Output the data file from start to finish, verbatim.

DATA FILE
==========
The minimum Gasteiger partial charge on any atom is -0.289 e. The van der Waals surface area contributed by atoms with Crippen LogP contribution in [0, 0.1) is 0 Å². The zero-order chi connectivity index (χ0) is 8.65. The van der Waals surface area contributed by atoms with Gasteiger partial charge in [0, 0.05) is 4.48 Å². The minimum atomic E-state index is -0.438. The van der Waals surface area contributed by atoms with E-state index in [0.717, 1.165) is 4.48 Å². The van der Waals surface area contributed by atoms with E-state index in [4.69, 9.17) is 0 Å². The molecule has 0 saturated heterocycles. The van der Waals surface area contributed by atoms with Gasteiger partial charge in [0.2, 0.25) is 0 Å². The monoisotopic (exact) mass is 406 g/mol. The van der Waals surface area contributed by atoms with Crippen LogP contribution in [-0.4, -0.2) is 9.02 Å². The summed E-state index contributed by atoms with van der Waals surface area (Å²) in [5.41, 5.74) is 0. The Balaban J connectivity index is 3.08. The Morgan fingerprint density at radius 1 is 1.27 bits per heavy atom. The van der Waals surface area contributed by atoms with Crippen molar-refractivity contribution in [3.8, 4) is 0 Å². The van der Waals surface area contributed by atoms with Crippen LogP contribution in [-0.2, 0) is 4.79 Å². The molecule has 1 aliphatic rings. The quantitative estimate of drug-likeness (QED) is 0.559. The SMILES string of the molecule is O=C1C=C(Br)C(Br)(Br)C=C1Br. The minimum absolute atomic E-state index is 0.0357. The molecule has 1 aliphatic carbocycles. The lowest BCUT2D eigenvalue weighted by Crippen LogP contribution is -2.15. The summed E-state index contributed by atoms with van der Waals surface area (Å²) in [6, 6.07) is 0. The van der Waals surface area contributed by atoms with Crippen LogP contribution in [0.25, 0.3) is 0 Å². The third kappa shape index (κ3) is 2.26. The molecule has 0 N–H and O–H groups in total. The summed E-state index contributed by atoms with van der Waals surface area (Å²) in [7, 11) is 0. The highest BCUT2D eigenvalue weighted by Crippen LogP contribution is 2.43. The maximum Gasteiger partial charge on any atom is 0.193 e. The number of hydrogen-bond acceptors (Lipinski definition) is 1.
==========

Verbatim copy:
The minimum Gasteiger partial charge on any atom is -0.289 e. The van der Waals surface area contributed by atoms with Crippen LogP contribution in [0, 0.1) is 0 Å². The zero-order chi connectivity index (χ0) is 8.65. The van der Waals surface area contributed by atoms with Gasteiger partial charge in [0, 0.05) is 4.48 Å². The minimum atomic E-state index is -0.438. The van der Waals surface area contributed by atoms with E-state index in [0.717, 1.165) is 4.48 Å². The van der Waals surface area contributed by atoms with E-state index in [4.69, 9.17) is 0 Å². The molecule has 0 saturated heterocycles. The van der Waals surface area contributed by atoms with Gasteiger partial charge in [0.2, 0.25) is 0 Å². The monoisotopic (exact) mass is 406 g/mol. The van der Waals surface area contributed by atoms with Crippen LogP contribution in [-0.4, -0.2) is 9.02 Å². The summed E-state index contributed by atoms with van der Waals surface area (Å²) in [5.41, 5.74) is 0. The Balaban J connectivity index is 3.08. The Morgan fingerprint density at radius 1 is 1.27 bits per heavy atom. The van der Waals surface area contributed by atoms with Crippen molar-refractivity contribution in [3.8, 4) is 0 Å². The van der Waals surface area contributed by atoms with Crippen LogP contribution in [-0.2, 0) is 4.79 Å². The molecule has 1 aliphatic rings. The quantitative estimate of drug-likeness (QED) is 0.559. The SMILES string of the molecule is O=C1C=C(Br)C(Br)(Br)C=C1Br. The minimum absolute atomic E-state index is 0.0357. The molecule has 1 aliphatic carbocycles. The lowest BCUT2D eigenvalue weighted by Crippen LogP contribution is -2.15. The summed E-state index contributed by atoms with van der Waals surface area (Å²) in [6, 6.07) is 0. The van der Waals surface area contributed by atoms with Crippen LogP contribution in [0.25, 0.3) is 0 Å². The third kappa shape index (κ3) is 2.26. The molecule has 0 N–H and O–H groups in total. The summed E-state index contributed by atoms with van der Waals surface area (Å²) in [7, 11) is 0. The highest BCUT2D eigenvalue weighted by Crippen LogP contribution is 2.43. The maximum Gasteiger partial charge on any atom is 0.193 e. The number of hydrogen-bond acceptors (Lipinski definition) is 1.